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55 Ways to Have Fun With Google

55 Ways to Have Fun With Google

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Published by Hamza Rao

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Published by: Hamza Rao on Sep 12, 2009
Copyright:Attribution Non-commercial


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Dave Gorman is a comedian who goes to great lengths to get material
for his show and books – in fact, he would probably go to any length to
get material. And that includes traveling around the world meeting
complete strangers because of a truly wacky (and fun) idea. But let’s
start at the beginning, with a seemingly innocent email Dave received.
Dave, 31, and possibly in an early mid-life crisis, wanted to write a
novel. I guess it wasn’t real writer’s block that kept him from doing so:
it was his computer. Dave in his show tells of a truly life-changing

“Jake [the publisher] lied to me. Jake said it’s just you, your
imagination, and your computer. That’s not strictly speaking
true! My computer is attached to the internet. The internet
contains everything in the whole wide world ever. I don’t know
about you, but I find everything in the whole wide world ever to
be a bit distracting! I would sit there at the computer
thinking… Right, here we go, Chapter one! Aahhhh.... just
as soon as I’ve checked my email!”

Dave continues to tell that he receives more emails than he could ever
read – not just from friends, family and colleagues, but complete
strangers as well. One of these emails in particular captured his
attention. The email contained very little, and even less that Dave
understood. All it read was:

55 Ways to Have Fun With Google


G’day Dave,

Did you know you’re a Googlewhack?


No, as a matter of fact, Dave didn’t know! But a little explanation is
necessary in case you never heard of the word “googlewhack.” In a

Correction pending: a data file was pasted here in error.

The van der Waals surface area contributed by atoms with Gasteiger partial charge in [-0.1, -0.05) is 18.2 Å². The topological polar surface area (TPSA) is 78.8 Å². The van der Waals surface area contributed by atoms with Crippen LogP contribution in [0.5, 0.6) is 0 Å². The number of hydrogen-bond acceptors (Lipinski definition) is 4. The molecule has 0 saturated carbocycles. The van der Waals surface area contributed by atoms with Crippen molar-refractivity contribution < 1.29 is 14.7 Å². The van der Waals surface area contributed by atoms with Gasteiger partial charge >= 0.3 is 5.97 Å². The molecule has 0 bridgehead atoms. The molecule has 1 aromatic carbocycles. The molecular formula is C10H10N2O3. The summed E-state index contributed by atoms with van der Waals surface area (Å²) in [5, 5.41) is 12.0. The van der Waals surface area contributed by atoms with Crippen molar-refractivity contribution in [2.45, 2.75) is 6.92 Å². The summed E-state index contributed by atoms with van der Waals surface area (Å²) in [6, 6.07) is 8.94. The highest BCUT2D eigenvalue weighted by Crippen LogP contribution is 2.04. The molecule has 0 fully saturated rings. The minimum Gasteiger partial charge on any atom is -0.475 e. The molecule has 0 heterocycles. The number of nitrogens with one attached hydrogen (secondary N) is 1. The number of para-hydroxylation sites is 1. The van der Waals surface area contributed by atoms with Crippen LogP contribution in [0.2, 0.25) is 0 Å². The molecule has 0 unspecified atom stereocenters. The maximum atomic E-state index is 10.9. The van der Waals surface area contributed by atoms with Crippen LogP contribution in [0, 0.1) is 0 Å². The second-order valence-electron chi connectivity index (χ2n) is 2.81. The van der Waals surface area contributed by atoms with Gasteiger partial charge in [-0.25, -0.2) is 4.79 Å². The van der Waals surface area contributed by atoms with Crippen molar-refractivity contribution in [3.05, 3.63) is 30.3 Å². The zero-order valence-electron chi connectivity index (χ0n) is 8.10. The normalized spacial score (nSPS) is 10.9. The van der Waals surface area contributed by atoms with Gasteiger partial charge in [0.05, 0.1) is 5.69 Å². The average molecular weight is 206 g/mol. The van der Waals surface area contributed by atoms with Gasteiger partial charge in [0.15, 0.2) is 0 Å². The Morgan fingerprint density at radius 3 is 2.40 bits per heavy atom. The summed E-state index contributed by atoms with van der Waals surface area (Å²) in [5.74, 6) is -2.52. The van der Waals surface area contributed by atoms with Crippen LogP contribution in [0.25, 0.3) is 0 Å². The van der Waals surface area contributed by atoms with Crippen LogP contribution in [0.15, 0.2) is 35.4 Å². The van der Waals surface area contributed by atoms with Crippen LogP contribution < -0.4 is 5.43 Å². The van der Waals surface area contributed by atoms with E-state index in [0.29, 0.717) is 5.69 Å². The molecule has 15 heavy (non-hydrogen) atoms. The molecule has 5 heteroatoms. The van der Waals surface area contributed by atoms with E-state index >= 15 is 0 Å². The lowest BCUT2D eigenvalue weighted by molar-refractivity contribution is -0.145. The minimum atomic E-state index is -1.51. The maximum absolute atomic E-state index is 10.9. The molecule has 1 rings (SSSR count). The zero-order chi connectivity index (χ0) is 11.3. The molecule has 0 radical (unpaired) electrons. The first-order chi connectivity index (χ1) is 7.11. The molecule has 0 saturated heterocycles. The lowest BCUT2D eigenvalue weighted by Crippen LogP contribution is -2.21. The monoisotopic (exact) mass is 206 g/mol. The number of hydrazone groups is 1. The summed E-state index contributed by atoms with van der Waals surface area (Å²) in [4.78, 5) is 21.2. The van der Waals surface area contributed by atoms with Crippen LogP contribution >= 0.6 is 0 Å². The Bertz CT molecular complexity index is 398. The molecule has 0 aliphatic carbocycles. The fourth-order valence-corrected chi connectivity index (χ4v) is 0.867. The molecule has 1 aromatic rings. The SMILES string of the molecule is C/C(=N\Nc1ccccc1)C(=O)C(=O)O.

nut-shell, a Googlewhack happens whenever you enter two words into
Google and you receive exactly one result. A Google result containing not
two, nor a thousand, and not zero, but exactly a single web page. Now
there are some more rules to it – your words must be contained in a
dictionary, and the result pages themselves may not be dictionaries –
but that’s about it. And in case you never tried, scoring a Googlewhack
is not as simple as it sounds (there are websites dedicated to nothing
else but googlewhacking, and listing those who found a Googlewhack
first [www.googlewhack.com]).
So when Dave was informed that he himself in fact was a
“Googlewhack,” he was stunned. The explanation, as he later got to
understand, was that one of Dave’s own web pages contained those
two words someone else had entered to score a Googlewhack. Of all
the pages in the whole wide world! What might be even more
improbable: when Dave met with googlewhacking stranger Steve a
while later in London, Steve ended up trying to find a new
googlewhack on Dave’s computer, and found one on a page owned by a
friend of Dave
who lived in France. Dave says this struck him as an
incredibly fascinating coincidence, “since there are three billion sites on
Google, and I don’t have three billion friends.”1
And then, Dave caught the Googlewhack fever. Several googlewhacks
and a crazy bet with his friend from France later, Dave went on a
mission around the world to hunt googlewhack page owner after page
owner. How that works? Simple: Dave considered himself to be a
person who was found by a perfect stranger via a Googlewhack. Now
he wanted to know if he could continue finding others via a
Googlewhack all the same, and he aimed to do so in 10 successions
before his next birthday. He would look up the contact address
contained on a web page at which he found a Googlewhack, and
would then travel trying to meet this person (via airplane, taxi, train or
whatever mode of transportation it would take). He would then ask
this person to try out to score a Googlewhack herself, and if that

15. Dave Gorman’s Googlewhack


would be successful, he would continue traveling to the person found
on that new Googlewhack page.
While the concept of Dave’s Googlewhack adventure may sound simple,
executing it wasn’t. First of all, not every page Dave found contained a
contact address. Also, not everyone wanted to meet him, or
googlewhack for him. And there was a good chance that person, even
though willing to help out, wasn’t able to find another Googlewhack. All
in all, as Dave puts it, “Googlewhacking has taken me around the
world. Three times. I’ve played table tennis with a nine year old boy in
Boston, and I’ve been way too familiar with some snakes in LA. I’ve
met mini-drivers in North Wales and hippies in Memphis.”2 Now I
won’t spoil the ending, so if you want to find out if Dave was
successful or if he lost this bet with his French friend, take a look at
the book or fun DVD of the live show (www.55fun.com/15.1). In the
meantime, you might want to try finding a Googlewhack yourself... or
send Dave another email. Who knows what might happen?

End Notes

1. Barratt, A. World wide whack. (2004). (www.55fun.com/15.3)
2. Googlewhack Adventure homepage. (davegorman.com/googlewhack.htm)

55 Ways to Have Fun With Google


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